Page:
Habit and Children Part 1

EVERY person who has had even a slight opportunity to observe children and adults will have noticed the one great fact about the economy of habit. Most of the habits that have to do with everyday things are fixed in childhood. When children get to the high school age, they acquire new sets of habits as a result of their thinking about life and character. That is, they develop ideals and try to live up to them.

The thousand things that you do during a single day, from the time you dress yourself to the time you brush your teeth at night, are mostly acts of habit. If each act were not habitual, it would require so much thought and attention, that you could hardly do much more than get past your breakfast before bedtime. Habits enable us to do the necessary everyday things without conscious effort, thus leaving the mind free to do the new things, to attend to the really interesting things, to solve the new problems that constantly arise.

A great thinker has said that habit is nine-tenths of life. Whatever the exact proportion may be, the importance of habit is so great that we cannot afford to neglect the habits that our children are acquiring. And it is well for us to appreciate how far the habits of our children depend upon ourselves.  It is therefore the first duty of the mother to see that her child acquires the fundamental habits that are necessary for his welfare and for his happy association with others. And it is her next duty to see to it that as the child approaches adolescence, he has the opportunity and stimulus to acquire lofty ideals.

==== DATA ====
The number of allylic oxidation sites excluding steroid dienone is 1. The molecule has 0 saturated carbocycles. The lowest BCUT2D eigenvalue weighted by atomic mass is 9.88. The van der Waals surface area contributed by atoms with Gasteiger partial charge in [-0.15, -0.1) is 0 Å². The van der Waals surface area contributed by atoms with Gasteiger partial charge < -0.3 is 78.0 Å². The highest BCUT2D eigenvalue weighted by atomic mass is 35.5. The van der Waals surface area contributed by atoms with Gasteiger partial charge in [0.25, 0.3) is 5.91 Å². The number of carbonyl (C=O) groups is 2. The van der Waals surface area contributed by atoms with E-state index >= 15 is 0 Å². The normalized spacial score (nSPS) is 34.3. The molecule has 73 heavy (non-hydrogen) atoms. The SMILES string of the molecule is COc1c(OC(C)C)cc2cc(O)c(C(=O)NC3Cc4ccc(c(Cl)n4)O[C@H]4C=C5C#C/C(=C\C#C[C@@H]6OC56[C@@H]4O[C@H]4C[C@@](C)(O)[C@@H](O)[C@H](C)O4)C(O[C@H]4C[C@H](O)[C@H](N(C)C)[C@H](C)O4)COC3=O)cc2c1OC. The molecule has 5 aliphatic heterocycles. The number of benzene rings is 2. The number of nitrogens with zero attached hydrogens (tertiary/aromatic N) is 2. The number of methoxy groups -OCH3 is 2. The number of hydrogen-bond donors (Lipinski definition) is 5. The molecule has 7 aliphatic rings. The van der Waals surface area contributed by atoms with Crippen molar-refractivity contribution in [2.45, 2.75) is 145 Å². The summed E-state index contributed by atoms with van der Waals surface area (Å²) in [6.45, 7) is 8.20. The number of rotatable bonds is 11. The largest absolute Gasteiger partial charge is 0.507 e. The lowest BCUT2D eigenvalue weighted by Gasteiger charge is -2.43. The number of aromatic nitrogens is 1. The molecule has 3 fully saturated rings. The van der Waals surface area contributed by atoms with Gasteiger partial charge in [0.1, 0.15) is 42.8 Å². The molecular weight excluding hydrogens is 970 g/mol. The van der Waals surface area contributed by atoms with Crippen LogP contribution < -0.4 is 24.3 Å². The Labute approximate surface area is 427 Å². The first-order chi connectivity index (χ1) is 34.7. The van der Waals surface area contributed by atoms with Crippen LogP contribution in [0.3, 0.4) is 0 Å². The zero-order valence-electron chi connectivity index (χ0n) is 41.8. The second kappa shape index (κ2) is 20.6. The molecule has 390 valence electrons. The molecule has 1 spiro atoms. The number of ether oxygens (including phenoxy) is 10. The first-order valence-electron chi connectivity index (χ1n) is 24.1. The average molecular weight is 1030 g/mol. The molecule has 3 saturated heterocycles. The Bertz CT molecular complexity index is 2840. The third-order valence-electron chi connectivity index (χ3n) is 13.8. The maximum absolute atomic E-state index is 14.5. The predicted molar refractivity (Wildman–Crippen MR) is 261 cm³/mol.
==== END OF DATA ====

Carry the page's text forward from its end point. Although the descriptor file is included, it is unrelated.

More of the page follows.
A child forms new habits much more easily than an older person, and there is therefore the greater danger of the formation of undesirable habits. On the other hand, the young child is for the same reason all the more teachable, and can more easily learn good habits.

A mother complained of her inconsiderate son, who was shrewd enough to make his campaign for air-rifles or tickets for the circus, or whatever else he wanted, just when the mother had a head-ache and was unable to resist his importunate demands. The boy had probably learned from experience that certain conditions were more favorable for his suit than others, and he naturally took advantage of this knowledge. There was no calculation in the matter, and the boy was no more inconsiderate than other boys of his age. His mother had simply allowed him to acquire the habit of recognizing certain “signs” as “lucky” for his purpose.

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